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ARS Home » Pacific West Area » Corvallis, Oregon » Horticultural Crops Research » Research » Publications at this Location » Publication #198104


item Linderman, Robert
item Davis, E Anne - Anne
item Masters, C

Submitted to: Association for the Advancement of Industrial Crops Conference
Publication Type: Proceedings
Publication Acceptance Date: 10/15/2006
Publication Date: 10/15/2006
Citation: Linderman, R.G., Davis, E.A., Masters, C.J. 2006. Response of conifer seedlings to meadowfoam (limnanthes alba l.) seed meal. Association for the Advancement of Industrial Crops Conference.

Interpretive Summary:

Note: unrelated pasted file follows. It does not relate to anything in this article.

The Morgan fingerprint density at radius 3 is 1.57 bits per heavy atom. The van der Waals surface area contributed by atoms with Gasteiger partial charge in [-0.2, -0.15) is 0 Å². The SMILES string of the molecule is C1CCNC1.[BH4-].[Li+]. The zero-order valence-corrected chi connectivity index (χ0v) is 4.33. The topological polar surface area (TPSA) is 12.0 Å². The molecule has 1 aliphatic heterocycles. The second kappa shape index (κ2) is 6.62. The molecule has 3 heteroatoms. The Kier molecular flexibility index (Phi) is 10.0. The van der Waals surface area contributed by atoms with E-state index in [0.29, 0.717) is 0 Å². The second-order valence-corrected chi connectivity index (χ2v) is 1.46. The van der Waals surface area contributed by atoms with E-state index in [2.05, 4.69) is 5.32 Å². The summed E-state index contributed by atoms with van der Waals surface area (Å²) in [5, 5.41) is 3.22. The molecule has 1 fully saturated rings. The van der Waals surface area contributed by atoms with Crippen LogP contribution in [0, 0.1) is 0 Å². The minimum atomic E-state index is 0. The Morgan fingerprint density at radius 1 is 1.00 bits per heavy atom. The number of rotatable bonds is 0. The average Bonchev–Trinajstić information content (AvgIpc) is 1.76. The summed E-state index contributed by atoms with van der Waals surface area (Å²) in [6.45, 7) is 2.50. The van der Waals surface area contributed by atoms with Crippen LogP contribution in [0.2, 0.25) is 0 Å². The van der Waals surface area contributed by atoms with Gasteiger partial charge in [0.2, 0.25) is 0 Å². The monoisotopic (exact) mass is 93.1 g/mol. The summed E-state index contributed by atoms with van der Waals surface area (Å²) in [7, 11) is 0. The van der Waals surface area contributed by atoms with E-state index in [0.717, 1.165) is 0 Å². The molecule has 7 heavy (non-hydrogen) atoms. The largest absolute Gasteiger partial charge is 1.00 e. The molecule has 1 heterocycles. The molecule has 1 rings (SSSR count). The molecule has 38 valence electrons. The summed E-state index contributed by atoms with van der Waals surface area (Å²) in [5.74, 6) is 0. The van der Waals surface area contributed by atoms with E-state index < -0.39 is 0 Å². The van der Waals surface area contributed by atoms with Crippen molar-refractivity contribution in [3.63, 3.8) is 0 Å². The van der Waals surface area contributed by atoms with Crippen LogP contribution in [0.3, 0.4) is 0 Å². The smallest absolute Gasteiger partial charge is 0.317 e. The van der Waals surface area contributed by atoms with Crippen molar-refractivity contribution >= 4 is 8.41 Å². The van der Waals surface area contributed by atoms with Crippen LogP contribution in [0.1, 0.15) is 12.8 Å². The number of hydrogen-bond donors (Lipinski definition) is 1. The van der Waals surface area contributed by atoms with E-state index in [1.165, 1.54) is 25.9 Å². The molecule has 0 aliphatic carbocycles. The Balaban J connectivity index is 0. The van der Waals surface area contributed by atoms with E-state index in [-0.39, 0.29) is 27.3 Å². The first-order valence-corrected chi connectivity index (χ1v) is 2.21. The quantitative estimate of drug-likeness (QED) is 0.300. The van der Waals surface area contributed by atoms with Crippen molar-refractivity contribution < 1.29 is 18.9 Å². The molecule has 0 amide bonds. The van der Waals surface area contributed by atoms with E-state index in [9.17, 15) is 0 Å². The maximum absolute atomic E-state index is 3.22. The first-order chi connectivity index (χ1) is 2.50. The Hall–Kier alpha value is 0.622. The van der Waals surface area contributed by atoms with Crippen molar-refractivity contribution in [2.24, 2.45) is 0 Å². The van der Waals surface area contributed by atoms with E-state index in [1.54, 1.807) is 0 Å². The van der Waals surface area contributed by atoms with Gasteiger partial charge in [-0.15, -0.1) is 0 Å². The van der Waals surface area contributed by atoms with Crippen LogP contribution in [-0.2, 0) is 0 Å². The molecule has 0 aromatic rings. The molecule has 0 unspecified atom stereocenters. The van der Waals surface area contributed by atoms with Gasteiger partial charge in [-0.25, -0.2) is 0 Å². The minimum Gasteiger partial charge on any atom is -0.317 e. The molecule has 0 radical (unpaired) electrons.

Technical Abstract: Meadowfoam (Limnanthes alba L.) is grown in Oregon because of its high quality seed oil used in cosmetics and lubricants. The seed meal (MSM) remaining after oil extraction has been shown to have plant growth-stimulating properties as well as glucosinolates that can release biocidal breakdown products. The objectives of this study were to determine the effects of different rates of MSM on seedlings of several conifer species grown in containers in soilless medium, and to determine the potential fertilizer savings on Douglas-fir by using MSM amendment. MSM was added to a peat-based potting medium (with minimal starter fertilizer) at 0 (control), 1, 2, 3, 4, and 5% by volume, and the mixtures seeded with five conifer species (Douglas-fir, Eastern White Pine, Noble Fir, Western Hemlock, and Western Red Cedar). Seedlings were grown for 12 weeks under greenhouse conditions with no further fertilization, after which dry biomass of roots and shoots was determined. In further experiments, fertilizer was applied at different frequencies to determine the equivalent to MSM amendment. Growth stimulation was maximum for all species at 1% MSM amendment, with stimulation up to the 3% rate on some species. MSM was toxic at 4%, and seed germination was inhibited and mortality occurred with all species at the 5% rate. Growth of the unamended control seedlings was obviously retarded from nutrient deficiency. Tissue analysis revealed higher element concentration in MSM-treated than control seedlings. Further experiments with Douglas-fir indicated that 1% MSM amendment increased seedling biomass equivalent to bi-weekly fertilizer application over 12 weeks.